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Last gasps

Mar, 30/06/2015 - 05:37

WHEN Oklahoma executed Clayton Lockett by lethal injection in April 2014, the state used an untested sedative. The drug apparently failed to bring on the coma-like state that is meant to precede the introduction of drugs to stop his breathing and then his heart. Lockett spent 43 minutes writhing in pain on the gurney. “This shit is fucking with my head,” he said before finally dying. 

Of the 35 people who were executed in America in 2014, at least three died grisly deaths. The problem is that states are having trouble getting the drugs they need to ensure these deaths are painless. European companies will not sell drugs to be used in executions, and American companies are increasingly squeamish about having their brands linked to lethal injections. So Oklahoma and other states have been tinkering with the three-drug protocol, in some cases using a drug called midazolam, which apparently botched Lockett’s execution...Continue reading

The inside of John Roberts's head

Sáb, 27/06/2015 - 01:19

JOHN ROBERTS, the Chief Justice of the Supreme Court, has conservatives vexed. To many of them, Mr Roberts' dissent to the majority's decision legalising gay marriage today seems flatly inconsistent with his reasoning in the King v Burwell case, which saved Obamacare. "Under the Constitution", Mr Roberts wrote in his dissent in the gay marriage case, "judges have power to say what the law is, not what it should be". But didn't the court effectively rewrite the text of the Obamacare just two days ago when it ruled that insurance exchanges established by the federal government should be counted among those "established by the states"?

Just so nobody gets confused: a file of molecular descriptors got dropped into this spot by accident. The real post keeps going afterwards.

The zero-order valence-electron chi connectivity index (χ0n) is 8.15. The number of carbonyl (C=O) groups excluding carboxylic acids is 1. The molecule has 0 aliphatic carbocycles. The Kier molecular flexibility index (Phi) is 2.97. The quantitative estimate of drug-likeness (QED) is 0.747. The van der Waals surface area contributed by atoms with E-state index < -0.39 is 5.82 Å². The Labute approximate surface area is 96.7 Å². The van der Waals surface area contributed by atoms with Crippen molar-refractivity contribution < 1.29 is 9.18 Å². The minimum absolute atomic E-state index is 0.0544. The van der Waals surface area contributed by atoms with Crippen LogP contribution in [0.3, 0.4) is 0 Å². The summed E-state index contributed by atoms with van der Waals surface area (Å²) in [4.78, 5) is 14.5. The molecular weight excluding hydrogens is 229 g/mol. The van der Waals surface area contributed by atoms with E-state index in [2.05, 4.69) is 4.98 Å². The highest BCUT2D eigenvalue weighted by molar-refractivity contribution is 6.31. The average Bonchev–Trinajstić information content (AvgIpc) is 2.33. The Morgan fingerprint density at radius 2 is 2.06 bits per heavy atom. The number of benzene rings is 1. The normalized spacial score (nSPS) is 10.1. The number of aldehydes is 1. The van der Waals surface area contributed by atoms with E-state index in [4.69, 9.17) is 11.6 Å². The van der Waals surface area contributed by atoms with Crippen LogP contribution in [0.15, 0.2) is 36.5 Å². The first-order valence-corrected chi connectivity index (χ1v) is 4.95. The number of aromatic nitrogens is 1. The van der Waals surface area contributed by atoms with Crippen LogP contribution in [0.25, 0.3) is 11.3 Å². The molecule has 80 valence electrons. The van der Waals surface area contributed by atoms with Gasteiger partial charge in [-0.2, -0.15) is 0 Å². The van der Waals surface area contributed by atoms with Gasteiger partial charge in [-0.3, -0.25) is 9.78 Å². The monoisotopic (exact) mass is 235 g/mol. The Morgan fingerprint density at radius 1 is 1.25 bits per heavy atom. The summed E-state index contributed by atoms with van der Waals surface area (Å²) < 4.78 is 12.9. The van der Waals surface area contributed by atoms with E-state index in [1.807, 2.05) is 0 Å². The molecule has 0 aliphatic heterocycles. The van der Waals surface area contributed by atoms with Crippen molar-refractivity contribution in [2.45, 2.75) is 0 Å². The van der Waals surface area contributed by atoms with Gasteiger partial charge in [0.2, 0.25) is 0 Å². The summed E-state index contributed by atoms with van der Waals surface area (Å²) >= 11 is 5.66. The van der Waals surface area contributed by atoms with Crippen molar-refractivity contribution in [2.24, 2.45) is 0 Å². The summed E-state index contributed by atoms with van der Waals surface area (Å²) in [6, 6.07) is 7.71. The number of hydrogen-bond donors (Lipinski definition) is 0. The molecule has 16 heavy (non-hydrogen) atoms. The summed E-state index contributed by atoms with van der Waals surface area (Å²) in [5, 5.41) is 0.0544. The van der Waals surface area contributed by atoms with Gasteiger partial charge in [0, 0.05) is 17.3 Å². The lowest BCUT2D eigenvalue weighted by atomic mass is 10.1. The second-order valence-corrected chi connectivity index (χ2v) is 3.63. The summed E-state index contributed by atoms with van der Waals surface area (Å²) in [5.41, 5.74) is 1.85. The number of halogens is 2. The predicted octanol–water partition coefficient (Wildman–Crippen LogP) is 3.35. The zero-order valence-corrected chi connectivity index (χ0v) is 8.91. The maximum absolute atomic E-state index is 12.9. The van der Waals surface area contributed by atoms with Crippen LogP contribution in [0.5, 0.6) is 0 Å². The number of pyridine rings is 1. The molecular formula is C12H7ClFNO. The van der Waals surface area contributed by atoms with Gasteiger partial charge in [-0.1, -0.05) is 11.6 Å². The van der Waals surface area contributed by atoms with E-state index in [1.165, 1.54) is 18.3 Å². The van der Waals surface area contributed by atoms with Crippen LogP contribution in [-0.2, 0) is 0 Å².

"The inside of John Roberts's head must be a very interesting place," tweets John Podhoretz, editor of Commentary. "Kind of like the Civil War, only no Confederate flag". Mr Podhoretz vividly captures a common conservative sentiment about Mr Roberts today.

It is easy to see why Mr Roberts' two opinions may seem at odds. He seems both willing and unwilling to have the court say what the law should be. But Mr Roberts is in fact totally consistent. A closer look at his opinions on Obamacare...Continue reading

Expect more shouting

Vie, 26/06/2015 - 16:33

THE Affordable Care Act has survived another encounter with the Supreme Court. Now 7.5m Americans who might otherwise have lost subsidised health insurance can keep it. This is a good thing. Trying to disentangle the effects of the law, better known as Obamacare, from all the other changes affecting health care is like trying to count raindrops. The implementation of the law has coincided with a slowing in health-care inflation and a drop in unemployment. This suggests that the two main charges against the law—namely that it is a job killer and it drives up costs—are shaky. Given that the ACA has been blamed for all sorts unwelcome...Continue reading